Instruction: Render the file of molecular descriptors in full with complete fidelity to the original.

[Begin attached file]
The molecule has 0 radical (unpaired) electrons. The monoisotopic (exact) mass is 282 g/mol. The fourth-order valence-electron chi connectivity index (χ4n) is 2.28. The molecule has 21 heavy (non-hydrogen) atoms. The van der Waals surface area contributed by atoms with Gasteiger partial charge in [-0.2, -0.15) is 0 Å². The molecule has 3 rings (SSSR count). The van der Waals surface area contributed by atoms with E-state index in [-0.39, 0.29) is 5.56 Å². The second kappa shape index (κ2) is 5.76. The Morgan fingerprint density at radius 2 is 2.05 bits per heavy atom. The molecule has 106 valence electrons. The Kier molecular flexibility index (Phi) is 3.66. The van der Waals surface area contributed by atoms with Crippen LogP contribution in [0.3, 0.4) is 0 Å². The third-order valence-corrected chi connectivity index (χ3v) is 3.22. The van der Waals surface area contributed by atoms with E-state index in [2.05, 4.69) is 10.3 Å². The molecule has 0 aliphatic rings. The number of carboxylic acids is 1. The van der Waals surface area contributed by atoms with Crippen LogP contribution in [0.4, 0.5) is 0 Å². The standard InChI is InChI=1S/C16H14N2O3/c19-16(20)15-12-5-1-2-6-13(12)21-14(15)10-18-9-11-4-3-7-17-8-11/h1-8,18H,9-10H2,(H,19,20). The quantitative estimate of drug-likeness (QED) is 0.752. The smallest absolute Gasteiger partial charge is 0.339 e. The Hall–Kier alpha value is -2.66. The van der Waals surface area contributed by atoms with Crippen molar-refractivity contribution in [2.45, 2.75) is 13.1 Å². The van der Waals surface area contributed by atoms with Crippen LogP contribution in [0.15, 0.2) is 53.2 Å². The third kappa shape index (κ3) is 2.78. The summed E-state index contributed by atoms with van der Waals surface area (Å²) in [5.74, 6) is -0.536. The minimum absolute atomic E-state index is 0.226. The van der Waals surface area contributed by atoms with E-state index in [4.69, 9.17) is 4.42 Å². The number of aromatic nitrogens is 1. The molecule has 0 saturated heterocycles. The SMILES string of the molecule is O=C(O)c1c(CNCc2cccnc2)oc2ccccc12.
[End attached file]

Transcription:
The molecule has 0 radical (unpaired) electrons. The monoisotopic (exact) mass is 282 g/mol. The fourth-order valence-electron chi connectivity index (χ4n) is 2.28. The molecule has 21 heavy (non-hydrogen) atoms. The van der Waals surface area contributed by atoms with Gasteiger partial charge in [-0.2, -0.15) is 0 Å². The molecule has 3 rings (SSSR count). The van der Waals surface area contributed by atoms with E-state index in [-0.39, 0.29) is 5.56 Å². The second kappa shape index (κ2) is 5.76. The Morgan fingerprint density at radius 2 is 2.05 bits per heavy atom. The molecule has 106 valence electrons. The Kier molecular flexibility index (Phi) is 3.66. The van der Waals surface area contributed by atoms with Crippen LogP contribution in [0.3, 0.4) is 0 Å². The third-order valence-corrected chi connectivity index (χ3v) is 3.22. The van der Waals surface area contributed by atoms with E-state index in [2.05, 4.69) is 10.3 Å². The molecule has 0 aliphatic rings. The number of carboxylic acids is 1. The van der Waals surface area contributed by atoms with Crippen LogP contribution in [0.4, 0.5) is 0 Å². The standard InChI is InChI=1S/C16H14N2O3/c19-16(20)15-12-5-1-2-6-13(12)21-14(15)10-18-9-11-4-3-7-17-8-11/h1-8,18H,9-10H2,(H,19,20). The quantitative estimate of drug-likeness (QED) is 0.752. The smallest absolute Gasteiger partial charge is 0.339 e. The Hall–Kier alpha value is -2.66. The van der Waals surface area contributed by atoms with Crippen molar-refractivity contribution in [2.45, 2.75) is 13.1 Å². The van der Waals surface area contributed by atoms with Crippen LogP contribution in [0.15, 0.2) is 53.2 Å². The third kappa shape index (κ3) is 2.78. The summed E-state index contributed by atoms with van der Waals surface area (Å²) in [5.74, 6) is -0.536. The minimum absolute atomic E-state index is 0.226. The van der Waals surface area contributed by atoms with E-state index in [4.69, 9.17) is 4.42 Å². The number of aromatic nitrogens is 1. The molecule has 0 saturated heterocycles. The SMILES string of the molecule is O=C(O)c1c(CNCc2cccnc2)oc2ccccc12.